The Equivalence principle is treated as one of the corner-stones of
gravitation theory. However, there exist its different formulations. One
separates “weakest”, “weak”, “middle-strong” and “strong” Equivalence
principles. All of them are based on the empirical equality of inertial mass,
gravitational active and passive charges, and they establish the existence of a
certain reference frame, where physical laws would take the known special
relativistic form, i. e., a gravitational field effectively disappears.

The “weakest” Equivalence principle is restricted to the motion law of a
probe point mass in a uniform gravitational field.

Its sui generis localization is the “weak” Equivalence principle that
states the existence of a desired local inertial frame at a given world point.
This is the case of equations depending on a gravitational field and its first
order derivatives, e. g., the equations of mechanics of probe point masses, and
the equations of electromagnetic and Dirac fermion fields.

The “middle-strong” Equivalence principle is concerned with any matter,
except a gravitational field, while the “strong” one is applied to all physical
laws.

Apparently, only the “weakest” and “weak” Equivalence principles are
true. It is the “weak” Equivalence principle that the identification of a
gravitational field to a pseudo-Riemannian metric satisfies to. However,
the “weak” Equivalence principle provides a necessary, but not sufficient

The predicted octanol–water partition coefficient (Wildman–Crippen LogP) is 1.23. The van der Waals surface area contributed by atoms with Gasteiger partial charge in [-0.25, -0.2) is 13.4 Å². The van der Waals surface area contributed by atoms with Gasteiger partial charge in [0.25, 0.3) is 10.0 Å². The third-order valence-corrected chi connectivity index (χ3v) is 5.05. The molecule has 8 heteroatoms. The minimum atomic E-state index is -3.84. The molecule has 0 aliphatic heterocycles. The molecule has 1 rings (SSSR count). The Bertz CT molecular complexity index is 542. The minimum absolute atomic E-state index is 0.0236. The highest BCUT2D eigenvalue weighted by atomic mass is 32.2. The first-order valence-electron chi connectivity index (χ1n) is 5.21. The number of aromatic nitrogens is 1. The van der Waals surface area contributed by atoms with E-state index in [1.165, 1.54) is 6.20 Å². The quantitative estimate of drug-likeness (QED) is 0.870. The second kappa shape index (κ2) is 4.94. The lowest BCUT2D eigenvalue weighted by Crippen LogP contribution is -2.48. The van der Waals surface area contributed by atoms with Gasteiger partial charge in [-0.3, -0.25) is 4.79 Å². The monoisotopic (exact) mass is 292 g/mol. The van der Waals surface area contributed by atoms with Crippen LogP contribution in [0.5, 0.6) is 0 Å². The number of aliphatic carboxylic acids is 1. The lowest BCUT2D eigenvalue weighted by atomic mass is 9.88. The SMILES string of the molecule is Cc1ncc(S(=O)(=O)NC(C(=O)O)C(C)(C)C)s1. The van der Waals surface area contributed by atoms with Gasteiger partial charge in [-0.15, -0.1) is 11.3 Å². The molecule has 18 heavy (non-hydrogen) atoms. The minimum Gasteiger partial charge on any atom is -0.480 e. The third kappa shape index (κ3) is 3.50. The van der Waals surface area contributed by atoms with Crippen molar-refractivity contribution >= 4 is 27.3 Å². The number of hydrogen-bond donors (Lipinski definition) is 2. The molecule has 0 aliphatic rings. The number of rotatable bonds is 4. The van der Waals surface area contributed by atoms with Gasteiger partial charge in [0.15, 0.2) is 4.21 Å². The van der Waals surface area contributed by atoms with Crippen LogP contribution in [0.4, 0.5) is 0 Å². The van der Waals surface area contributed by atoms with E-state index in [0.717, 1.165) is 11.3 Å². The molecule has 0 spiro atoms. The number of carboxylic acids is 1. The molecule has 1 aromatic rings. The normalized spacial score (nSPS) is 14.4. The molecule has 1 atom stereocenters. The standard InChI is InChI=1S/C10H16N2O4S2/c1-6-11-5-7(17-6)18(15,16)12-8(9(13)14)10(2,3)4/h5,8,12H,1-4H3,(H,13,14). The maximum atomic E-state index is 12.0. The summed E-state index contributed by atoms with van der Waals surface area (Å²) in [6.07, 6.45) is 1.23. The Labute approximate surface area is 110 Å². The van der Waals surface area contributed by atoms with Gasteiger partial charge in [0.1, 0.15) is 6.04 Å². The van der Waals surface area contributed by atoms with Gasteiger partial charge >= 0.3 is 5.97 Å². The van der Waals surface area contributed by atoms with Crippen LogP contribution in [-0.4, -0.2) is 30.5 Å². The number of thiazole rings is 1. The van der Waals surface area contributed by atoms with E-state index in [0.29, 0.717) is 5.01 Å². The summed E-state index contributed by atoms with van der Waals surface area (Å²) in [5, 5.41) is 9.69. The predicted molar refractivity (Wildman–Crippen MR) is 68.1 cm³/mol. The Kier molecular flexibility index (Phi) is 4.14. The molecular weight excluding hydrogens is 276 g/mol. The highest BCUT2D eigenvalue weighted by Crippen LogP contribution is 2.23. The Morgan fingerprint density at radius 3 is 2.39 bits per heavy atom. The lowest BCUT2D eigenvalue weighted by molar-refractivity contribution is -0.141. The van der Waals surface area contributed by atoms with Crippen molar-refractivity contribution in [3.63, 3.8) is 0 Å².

condition of such identification. Moreover, it does not explain the existence
of a gravitational field itself.

To overcome these difficulties, we have reformulated the Equivalence
principle as follows.

In geometric terms Special Relativity can be characterized as the
geometry of Lorentz invariants. Then the Equivalence principle can be
formulated to require the existence of Lorentz invariants on a world manifold

*X*. We agree to call it the geometric Equivalence principle. Its requirement holds if and only if the tangent bundle*TX*of*X*admits an atlas with Lorentz transition functions, i. e., a structure group of the associated principal bundle*LX*of frames in*TX*is reduced to the Lorentz group*SO(1,3)*. By virtue of the well known theorem, this reduction takes place if and only if the quotient bundle*LX/SO(1,3)->X*admits a global section, which is a pseudo-Riemannian metric on*X*.
Thus the geometric Equivalence principle provides the necessary and
sufficient conditions of the existence of a pseudo-Riemannian metric on a world
manifold that we observe as a gravitational field.

Moreover, if a structure group of the frame bundle

*LX*is reduced to the Lorentz group, it always is reduced to the spatial rotation group*SO(3)*. In accordance with the above mentioned theorem, this reduction defines a space-time decomposition of the tangent bundle*TX*and, thus, makes a world manifold*X*into a space-time.
The geometric Equivalence principle also provides the necessary
condition of the existence of Dirac’s spinor fields, possessing Lorentz
symmetries, on a world manifold.

Thus, one can think of an observable Dirac fermion matter as being the
underlying physical reason of the geometric Equivalence principle and,
consequently, the existence of a pseudo-Riemannian gravitational field.

In gravitation theory, the geometric Equivalence principle characterizes
spontaneous symmetry breaking of space-time symmetries and, thus, clarifies the
physical nature of a gravitational field as a Higgs field responsible for this
symmetry breakdown.

**References:**

D. Ivanenko, G. Sardanashvily,

**The gauge treatment of gravity**,*Physics Reports***94**(1983) 1-45.
G. Sardanashvily, Gauge gravitation theory from the geometric viewpoint,

*Int. J. Geom. Methods Mod. Phys.***3**(2006) N1 v-xx;**arXiv: gr-qc/0512115****WikipediA:**

**Equivalence principle (geometric)**

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